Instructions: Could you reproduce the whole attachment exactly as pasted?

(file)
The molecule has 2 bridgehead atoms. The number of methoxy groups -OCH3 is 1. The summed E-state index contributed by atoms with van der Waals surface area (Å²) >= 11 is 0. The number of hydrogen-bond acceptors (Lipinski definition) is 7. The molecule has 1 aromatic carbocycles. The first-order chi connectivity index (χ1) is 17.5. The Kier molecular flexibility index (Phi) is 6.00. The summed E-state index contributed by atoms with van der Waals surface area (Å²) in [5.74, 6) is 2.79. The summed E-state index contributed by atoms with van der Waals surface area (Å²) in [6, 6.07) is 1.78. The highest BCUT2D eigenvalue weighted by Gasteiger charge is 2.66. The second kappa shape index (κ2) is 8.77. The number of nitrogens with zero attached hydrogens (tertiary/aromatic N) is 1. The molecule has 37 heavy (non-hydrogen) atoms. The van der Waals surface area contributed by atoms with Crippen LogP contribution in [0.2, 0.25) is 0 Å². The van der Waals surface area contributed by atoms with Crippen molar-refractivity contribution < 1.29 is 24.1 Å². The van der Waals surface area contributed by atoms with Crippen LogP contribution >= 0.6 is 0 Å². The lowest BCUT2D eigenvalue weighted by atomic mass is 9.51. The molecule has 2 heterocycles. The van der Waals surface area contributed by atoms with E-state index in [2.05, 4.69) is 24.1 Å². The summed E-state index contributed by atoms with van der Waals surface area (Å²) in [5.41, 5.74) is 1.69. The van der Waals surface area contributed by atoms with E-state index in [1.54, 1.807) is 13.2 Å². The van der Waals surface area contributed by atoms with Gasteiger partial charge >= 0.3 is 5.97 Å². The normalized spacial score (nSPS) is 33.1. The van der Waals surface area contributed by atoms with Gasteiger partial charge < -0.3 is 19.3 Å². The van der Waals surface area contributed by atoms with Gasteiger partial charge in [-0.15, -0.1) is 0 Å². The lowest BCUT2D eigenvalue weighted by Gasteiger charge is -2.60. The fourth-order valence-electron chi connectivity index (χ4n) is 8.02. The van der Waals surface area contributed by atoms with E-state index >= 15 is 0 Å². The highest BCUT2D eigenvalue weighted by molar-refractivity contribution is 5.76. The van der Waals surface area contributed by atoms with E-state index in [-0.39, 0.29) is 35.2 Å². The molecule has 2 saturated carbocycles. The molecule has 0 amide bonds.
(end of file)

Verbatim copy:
The molecule has 2 bridgehead atoms. The number of methoxy groups -OCH3 is 1. The summed E-state index contributed by atoms with van der Waals surface area (Å²) >= 11 is 0. The number of hydrogen-bond acceptors (Lipinski definition) is 7. The molecule has 1 aromatic carbocycles. The first-order chi connectivity index (χ1) is 17.5. The Kier molecular flexibility index (Phi) is 6.00. The summed E-state index contributed by atoms with van der Waals surface area (Å²) in [5.74, 6) is 2.79. The summed E-state index contributed by atoms with van der Waals surface area (Å²) in [6, 6.07) is 1.78. The highest BCUT2D eigenvalue weighted by Gasteiger charge is 2.66. The second kappa shape index (κ2) is 8.77. The number of nitrogens with zero attached hydrogens (tertiary/aromatic N) is 1. The molecule has 37 heavy (non-hydrogen) atoms. The van der Waals surface area contributed by atoms with Crippen LogP contribution in [0.2, 0.25) is 0 Å². The van der Waals surface area contributed by atoms with Crippen molar-refractivity contribution < 1.29 is 24.1 Å². The van der Waals surface area contributed by atoms with Crippen LogP contribution >= 0.6 is 0 Å². The lowest BCUT2D eigenvalue weighted by atomic mass is 9.51. The molecule has 2 heterocycles. The van der Waals surface area contributed by atoms with E-state index in [2.05, 4.69) is 24.1 Å². The summed E-state index contributed by atoms with van der Waals surface area (Å²) in [5.41, 5.74) is 1.69. The van der Waals surface area contributed by atoms with E-state index in [1.54, 1.807) is 13.2 Å². The van der Waals surface area contributed by atoms with Gasteiger partial charge >= 0.3 is 5.97 Å². The normalized spacial score (nSPS) is 33.1. The van der Waals surface area contributed by atoms with Gasteiger partial charge < -0.3 is 19.3 Å². The van der Waals surface area contributed by atoms with Gasteiger partial charge in [-0.15, -0.1) is 0 Å². The lowest BCUT2D eigenvalue weighted by Gasteiger charge is -2.60. The fourth-order valence-electron chi connectivity index (χ4n) is 8.02. The van der Waals surface area contributed by atoms with E-state index >= 15 is 0 Å². The highest BCUT2D eigenvalue weighted by molar-refractivity contribution is 5.76. The van der Waals surface area contributed by atoms with E-state index in [-0.39, 0.29) is 35.2 Å². The molecule has 2 saturated carbocycles. The molecule has 0 amide bonds.